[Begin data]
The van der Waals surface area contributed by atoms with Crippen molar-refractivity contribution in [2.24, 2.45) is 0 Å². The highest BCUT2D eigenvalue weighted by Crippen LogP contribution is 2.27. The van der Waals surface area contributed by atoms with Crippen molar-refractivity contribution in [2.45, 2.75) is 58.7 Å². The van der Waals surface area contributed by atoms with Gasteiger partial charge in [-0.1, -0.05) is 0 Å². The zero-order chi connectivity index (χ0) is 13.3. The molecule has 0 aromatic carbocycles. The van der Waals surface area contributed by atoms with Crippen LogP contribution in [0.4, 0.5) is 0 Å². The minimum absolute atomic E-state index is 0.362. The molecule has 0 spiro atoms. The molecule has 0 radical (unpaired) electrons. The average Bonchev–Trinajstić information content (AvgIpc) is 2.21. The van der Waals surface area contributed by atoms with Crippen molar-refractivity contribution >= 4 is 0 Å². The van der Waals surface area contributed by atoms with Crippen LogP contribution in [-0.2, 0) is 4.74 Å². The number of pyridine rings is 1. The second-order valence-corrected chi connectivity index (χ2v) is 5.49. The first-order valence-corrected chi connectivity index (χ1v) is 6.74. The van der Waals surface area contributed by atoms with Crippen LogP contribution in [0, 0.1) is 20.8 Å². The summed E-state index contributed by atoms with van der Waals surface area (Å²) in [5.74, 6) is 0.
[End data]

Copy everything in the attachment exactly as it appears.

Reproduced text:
The van der Waals surface area contributed by atoms with Crippen molar-refractivity contribution in [2.24, 2.45) is 0 Å². The highest BCUT2D eigenvalue weighted by Crippen LogP contribution is 2.27. The van der Waals surface area contributed by atoms with Crippen molar-refractivity contribution in [2.45, 2.75) is 58.7 Å². The van der Waals surface area contributed by atoms with Gasteiger partial charge in [-0.1, -0.05) is 0 Å². The zero-order chi connectivity index (χ0) is 13.3. The molecule has 0 aromatic carbocycles. The van der Waals surface area contributed by atoms with Crippen LogP contribution in [0.4, 0.5) is 0 Å². The minimum absolute atomic E-state index is 0.362. The molecule has 0 spiro atoms. The molecule has 0 radical (unpaired) electrons. The average Bonchev–Trinajstić information content (AvgIpc) is 2.21. The van der Waals surface area contributed by atoms with Crippen molar-refractivity contribution >= 4 is 0 Å². The van der Waals surface area contributed by atoms with Crippen LogP contribution in [-0.2, 0) is 4.74 Å². The number of pyridine rings is 1. The second-order valence-corrected chi connectivity index (χ2v) is 5.49. The first-order valence-corrected chi connectivity index (χ1v) is 6.74. The van der Waals surface area contributed by atoms with Crippen LogP contribution in [0, 0.1) is 20.8 Å². The summed E-state index contributed by atoms with van der Waals surface area (Å²) in [5.74, 6) is 0.